Megalomania: A condition or mental illness that causes people to think they have unlimited power or importance.
I am not a psychiatrist or a psychologist or a physician. But certain psychological deficits are self-evident. I don’t, for example, think I need to be a professional to analyze an individual who is schizophrenic. I know that someone who is consistently delusional and not in touch with reality is beset with that form of mental illness.
Megalomania is less well known and understood by lay people like myself, but it isn’t a condition that is impossible to recognize, and it certainly can be evident in someone who exhibits its symptoms so manifestly as Donald Trump. Mr. Trump has been characterized as a showman, a salesman, a charlatan, a demagogue, and all of those descriptions are apt. But he also appears to be a megalomaniac. And that condition is what makes his potential capture of the presidency so scary.
Megalomania has been called “narcissistic personality disorder,” since Heinz Kohut so labeled it in 1968 in “The Psychoanalytic Treatment of Narcissistic Personality Disorder.” The Diagnostic and Statistical Manual of Mental Disorders (DSM) lists nine symptoms of the condition. Consider the perception you have of Mr. Trump as you read them.
o Grandiosity with expectations of superior treatment from others.
o Fixation on fantasies of power, success, intelligence and attractiveness.
o Self-perception of being unique, superior and associated with high-status people and institutions.
o Needful of constant admiration from others.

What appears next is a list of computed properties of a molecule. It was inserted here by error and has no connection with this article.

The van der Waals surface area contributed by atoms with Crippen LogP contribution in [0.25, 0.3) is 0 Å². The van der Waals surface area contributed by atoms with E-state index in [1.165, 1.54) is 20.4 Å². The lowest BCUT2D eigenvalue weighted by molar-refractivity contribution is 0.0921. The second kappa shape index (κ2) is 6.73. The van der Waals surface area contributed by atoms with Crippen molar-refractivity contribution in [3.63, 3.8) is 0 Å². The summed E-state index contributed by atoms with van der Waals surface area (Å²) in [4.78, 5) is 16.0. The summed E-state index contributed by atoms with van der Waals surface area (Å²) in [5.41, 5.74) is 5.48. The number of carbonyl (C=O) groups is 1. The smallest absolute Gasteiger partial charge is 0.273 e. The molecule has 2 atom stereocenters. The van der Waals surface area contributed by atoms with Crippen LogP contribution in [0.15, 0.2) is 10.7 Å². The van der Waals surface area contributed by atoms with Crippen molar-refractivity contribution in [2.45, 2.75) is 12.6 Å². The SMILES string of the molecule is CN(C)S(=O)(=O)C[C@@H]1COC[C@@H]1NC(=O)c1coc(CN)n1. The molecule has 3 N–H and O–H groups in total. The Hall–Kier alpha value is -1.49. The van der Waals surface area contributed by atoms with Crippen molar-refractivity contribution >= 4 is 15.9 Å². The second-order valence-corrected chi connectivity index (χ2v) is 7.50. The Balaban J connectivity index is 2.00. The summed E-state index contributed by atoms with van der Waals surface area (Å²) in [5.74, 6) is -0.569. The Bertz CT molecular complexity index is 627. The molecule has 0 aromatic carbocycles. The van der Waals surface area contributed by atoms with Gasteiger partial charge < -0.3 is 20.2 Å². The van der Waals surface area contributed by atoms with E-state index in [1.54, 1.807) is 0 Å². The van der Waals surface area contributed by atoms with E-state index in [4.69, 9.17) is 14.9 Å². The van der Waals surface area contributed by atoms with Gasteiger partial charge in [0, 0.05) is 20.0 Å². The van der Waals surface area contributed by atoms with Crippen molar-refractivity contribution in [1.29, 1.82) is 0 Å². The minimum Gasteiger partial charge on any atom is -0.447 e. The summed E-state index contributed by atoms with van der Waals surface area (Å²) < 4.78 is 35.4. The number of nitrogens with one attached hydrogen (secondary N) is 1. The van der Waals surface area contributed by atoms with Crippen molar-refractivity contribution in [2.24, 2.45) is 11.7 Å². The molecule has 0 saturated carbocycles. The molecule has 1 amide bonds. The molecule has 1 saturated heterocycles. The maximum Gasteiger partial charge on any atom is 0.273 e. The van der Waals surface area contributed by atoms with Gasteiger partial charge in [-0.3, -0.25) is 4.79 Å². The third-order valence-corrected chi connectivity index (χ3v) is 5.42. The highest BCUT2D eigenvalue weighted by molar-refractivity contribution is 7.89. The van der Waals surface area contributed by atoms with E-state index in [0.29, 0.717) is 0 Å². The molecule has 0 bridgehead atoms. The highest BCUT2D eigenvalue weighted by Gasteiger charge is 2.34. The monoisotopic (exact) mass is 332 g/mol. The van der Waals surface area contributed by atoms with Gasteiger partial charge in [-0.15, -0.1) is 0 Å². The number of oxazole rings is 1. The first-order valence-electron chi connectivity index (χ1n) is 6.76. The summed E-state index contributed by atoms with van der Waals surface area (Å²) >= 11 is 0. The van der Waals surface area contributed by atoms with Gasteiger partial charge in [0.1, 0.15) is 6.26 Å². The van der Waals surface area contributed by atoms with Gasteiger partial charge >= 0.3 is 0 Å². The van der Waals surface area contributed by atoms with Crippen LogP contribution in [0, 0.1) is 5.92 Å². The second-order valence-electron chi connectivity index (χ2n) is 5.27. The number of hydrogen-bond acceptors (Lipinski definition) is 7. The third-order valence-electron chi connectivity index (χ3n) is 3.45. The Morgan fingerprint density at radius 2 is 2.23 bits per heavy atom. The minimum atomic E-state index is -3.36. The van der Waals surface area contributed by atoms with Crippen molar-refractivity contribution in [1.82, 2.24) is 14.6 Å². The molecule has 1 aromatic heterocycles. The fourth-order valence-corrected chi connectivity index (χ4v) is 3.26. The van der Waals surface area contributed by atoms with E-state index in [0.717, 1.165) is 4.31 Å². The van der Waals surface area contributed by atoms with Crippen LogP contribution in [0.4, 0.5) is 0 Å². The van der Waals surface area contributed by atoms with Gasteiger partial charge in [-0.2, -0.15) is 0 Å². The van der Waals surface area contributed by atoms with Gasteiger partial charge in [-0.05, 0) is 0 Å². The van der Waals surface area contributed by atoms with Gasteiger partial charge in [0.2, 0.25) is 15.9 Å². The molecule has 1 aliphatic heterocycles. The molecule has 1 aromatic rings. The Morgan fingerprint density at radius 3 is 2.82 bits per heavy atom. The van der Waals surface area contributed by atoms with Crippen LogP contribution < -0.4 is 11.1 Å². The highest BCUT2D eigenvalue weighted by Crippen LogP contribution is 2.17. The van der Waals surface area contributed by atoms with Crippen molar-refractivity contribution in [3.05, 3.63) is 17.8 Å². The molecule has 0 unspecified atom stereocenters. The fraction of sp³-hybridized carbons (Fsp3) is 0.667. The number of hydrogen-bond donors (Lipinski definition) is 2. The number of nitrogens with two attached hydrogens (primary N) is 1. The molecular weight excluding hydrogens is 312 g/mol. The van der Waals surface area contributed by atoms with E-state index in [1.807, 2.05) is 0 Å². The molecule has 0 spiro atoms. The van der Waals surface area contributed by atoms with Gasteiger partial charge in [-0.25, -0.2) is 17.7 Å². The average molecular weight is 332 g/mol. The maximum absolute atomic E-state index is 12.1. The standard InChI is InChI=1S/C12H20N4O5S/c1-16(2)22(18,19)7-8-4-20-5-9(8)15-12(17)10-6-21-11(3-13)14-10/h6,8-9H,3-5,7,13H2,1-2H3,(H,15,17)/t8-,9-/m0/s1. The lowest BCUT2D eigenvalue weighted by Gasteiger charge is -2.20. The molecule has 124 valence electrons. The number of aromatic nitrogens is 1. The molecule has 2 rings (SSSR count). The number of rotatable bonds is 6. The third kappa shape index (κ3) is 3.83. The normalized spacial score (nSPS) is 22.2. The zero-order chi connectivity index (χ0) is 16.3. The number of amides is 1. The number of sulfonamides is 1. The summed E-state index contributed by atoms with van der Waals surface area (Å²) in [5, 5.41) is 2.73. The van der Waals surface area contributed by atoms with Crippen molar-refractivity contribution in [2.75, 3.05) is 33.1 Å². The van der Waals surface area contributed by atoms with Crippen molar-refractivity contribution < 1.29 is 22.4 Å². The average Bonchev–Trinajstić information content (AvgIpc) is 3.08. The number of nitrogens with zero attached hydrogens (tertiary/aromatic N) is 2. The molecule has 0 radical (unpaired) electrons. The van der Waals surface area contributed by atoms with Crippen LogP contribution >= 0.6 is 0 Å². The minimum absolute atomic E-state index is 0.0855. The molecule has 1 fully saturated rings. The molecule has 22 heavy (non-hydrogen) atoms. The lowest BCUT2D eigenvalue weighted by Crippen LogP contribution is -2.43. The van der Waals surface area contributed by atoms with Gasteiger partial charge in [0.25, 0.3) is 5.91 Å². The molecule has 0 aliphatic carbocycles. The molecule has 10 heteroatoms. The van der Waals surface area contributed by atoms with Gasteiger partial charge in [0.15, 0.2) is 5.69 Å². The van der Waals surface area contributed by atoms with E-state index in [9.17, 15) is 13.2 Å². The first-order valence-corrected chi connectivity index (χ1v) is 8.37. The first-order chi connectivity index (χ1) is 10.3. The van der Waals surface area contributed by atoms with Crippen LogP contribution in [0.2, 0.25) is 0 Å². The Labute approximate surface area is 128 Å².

o Sense of entitlement to special treatment and to obedience from others.
o Exploitive of others to achieve personal gain.
o Unwillingness to empathize with others’ feelings, wishes or needs.
o Intense jealousy of others and belief that others are equally jealous of them.
o Pompous and arrogant demeanor.
Obviously some symptoms are more easily associated with Trump’s image and persona than others, and a professional diagnosis might find that he is not quite so clearly pathological as to qualify for this particular disorder. But several of the symptoms (fixation on fantasies of power, success, intelligence, attractiveness; self-perception of being unique, superior and associated with high-status people and institutions; sense of entitlement to special treatment and to obedience from others; and pompous and arrogant demeanor) seem right on point, don’t they?
The argument can be made that anyone who runs for president has to be possessed of some of the same symptoms, and I don’t deny that point. You pretty much have to have an exceptional view of yourself, if not delusions of grandeur, to see yourself as possessed of the unique blend of unusual talents, that are required to competently fulfill the responsibilities of that particular office. And, it must also be conceded that almost every serious presidential candidate claims talents that would indicate far more than competence.
But Mr. Trump is a more dramatic candidate in this regard than almost any previous presumptive nominee (at least since the end of WWII). And, of all those who have held the office (or been a nominee for it) he is most plausibly defined by this particular character disorder.